October 31, 2018
Wedding Photography Styles: The Difference Between Traditional & Photojournalistic
Weddings are one of the most documented events ever—and deservedly so. The whole event, from the pre-nuptial shoot to the reception, offers many opportunities to capture timeless moments. On the wedding day itself, there are numerous special moments that deserve to be documented and preserved forever.
From the groom’s anxious moments preparing in his room, to the bride captivating everyone as she walks down the aisle; to the bride and bridegroom’s first kiss as a married couple and the heartfelt speeches at the reception dinner, the photographer’s lenses can capture all of these special moments.
While some couples prefer a more traditional approach to their wedding photos, others opt for a more modern, photojournalistic approach to their wedding photography. But what is the difference between traditional wedding photography and photojournalistic wedding photography? Read on to find out.
Traditional Wedding Photography
The formal or traditional style of wedding photography emphasizes posed portraits, leaving little room for candid moments. The quality of traditional wedding photography is usually judged by technical sophistication, including sharpness, correct skin tones, lighting, and the proper use of backgrounds. Most traditional wedding photos are instantly recognizable, as many poses are rigid and conventional.
What’s more, poses tend to be frontal, with the subjects looking straight at the camera or to the side. Like a photoshoot, a traditional wedding photo shoot is characterized by lots of direction and control from the wedding photographer. The result is often “magazine-style” images that are, in many ways, the modern day equivalent of traditional studio photography.
Photojournalistic-style Wedding Photography
The photojournalistic approach to wedding photography is candid-oriented and repudiates posed shots. Also known by other names, including fine art wedding photography, documentary, and modern, the photojournalistic approach results in wedding albums that look more like storybooks rather than a series of posed portraits.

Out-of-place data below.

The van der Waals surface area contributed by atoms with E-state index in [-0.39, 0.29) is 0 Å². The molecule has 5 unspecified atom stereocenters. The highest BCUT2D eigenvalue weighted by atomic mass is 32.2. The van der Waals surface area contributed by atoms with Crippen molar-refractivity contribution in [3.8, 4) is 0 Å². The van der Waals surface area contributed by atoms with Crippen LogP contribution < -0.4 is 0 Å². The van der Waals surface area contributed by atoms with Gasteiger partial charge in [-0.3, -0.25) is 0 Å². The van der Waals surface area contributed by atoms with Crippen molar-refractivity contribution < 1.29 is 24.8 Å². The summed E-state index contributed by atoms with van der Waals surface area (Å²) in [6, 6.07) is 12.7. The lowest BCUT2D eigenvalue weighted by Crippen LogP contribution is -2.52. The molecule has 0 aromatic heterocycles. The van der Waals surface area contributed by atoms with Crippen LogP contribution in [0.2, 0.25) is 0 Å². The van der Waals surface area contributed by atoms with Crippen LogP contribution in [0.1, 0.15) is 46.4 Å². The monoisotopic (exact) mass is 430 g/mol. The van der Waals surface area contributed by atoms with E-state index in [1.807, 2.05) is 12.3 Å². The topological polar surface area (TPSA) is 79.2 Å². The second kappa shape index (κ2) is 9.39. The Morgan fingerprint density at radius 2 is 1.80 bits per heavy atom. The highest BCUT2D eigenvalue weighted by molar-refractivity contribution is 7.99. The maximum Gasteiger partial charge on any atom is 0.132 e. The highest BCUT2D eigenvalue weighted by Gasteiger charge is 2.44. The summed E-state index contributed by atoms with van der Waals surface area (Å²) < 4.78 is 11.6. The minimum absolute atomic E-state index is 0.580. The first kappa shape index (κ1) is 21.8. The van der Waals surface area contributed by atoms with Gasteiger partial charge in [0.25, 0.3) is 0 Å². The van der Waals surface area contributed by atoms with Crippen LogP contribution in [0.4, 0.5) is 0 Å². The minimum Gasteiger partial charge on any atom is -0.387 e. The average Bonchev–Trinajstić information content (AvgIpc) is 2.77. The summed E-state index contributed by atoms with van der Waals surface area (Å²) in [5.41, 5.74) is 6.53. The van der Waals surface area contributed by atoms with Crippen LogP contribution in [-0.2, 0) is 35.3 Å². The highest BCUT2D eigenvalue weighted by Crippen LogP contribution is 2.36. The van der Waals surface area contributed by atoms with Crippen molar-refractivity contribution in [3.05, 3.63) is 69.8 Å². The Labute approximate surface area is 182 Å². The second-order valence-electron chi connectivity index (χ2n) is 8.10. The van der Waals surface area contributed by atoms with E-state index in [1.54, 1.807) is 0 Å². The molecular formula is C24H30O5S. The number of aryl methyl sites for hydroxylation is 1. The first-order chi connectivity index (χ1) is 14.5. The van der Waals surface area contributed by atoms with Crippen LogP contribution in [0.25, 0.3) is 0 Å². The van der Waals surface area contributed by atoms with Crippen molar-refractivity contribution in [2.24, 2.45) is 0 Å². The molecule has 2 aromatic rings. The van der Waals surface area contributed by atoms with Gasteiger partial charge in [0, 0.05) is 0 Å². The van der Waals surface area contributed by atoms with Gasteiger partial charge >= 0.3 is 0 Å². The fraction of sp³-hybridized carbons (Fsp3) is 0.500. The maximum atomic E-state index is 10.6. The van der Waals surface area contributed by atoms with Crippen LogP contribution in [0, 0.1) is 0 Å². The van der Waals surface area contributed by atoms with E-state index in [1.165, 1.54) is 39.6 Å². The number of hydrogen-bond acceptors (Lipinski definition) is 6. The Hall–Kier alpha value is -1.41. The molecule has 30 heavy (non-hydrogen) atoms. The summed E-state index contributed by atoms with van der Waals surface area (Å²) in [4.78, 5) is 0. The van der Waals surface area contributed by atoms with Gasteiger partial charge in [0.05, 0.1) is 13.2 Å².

Wedding photojournalists avoid intruding on, or giving directions to, the subjects. The result, when executed by highly skilled professional wedding photographers, are often shots that demonstrate spontaneity, as well as genuine moments and expressions.
Due to the candid nature of such shots, there will be less photography gear installed in the wedding venue. What’s more, the bride and bridegroom, as well as their guests, are free to focus on the wedding while the photographer unobtrusively captures all the notable moments in the background.
Which Wedding Photography Style Works for You?
This would depend on a number of factors. Most contemporary wedding photography falls somewhere between pure documentary-style photojournalism and posed wedding photography. Many couples ideally want a mixture of the two, with a percentage of the shots being formal and posed, and the remaining percentage being candid and spontaneous.
Brides are more likely to prefer the traditional style of wedding photography if they want to spend a lot of time posing with their bridal party. Both the bride and groom would also prefer the traditional approach if they want to pose with family and friends.
On the other hand, photojournalistic shots would suit you if you want many candid shots of yourself and your guests, or if formal portraits annoy you and you’d rather focus on getting on with the wedding. You may also want to try a new type of wedding photography style that is known as the elopement style, this means a wedding with just you and your groom which is almost like a ‘runaway’ wedding and involves photographs with a scenic background like mountains and forests. This has become very popular recently and if this is the type of wedding you’re after and live in Portland, then contact Dylan M Howell who is a very popular photographer.
To help you make up your mind, talk to a number of reputable wedding photographers and ask them what their wedding styles are. If they specialize in photojournalism, ask them technical questions, like how they plan to light the venue and subjects. Don’t forget to look at their portfolio work to help you grasp their artistic vision and technical skill.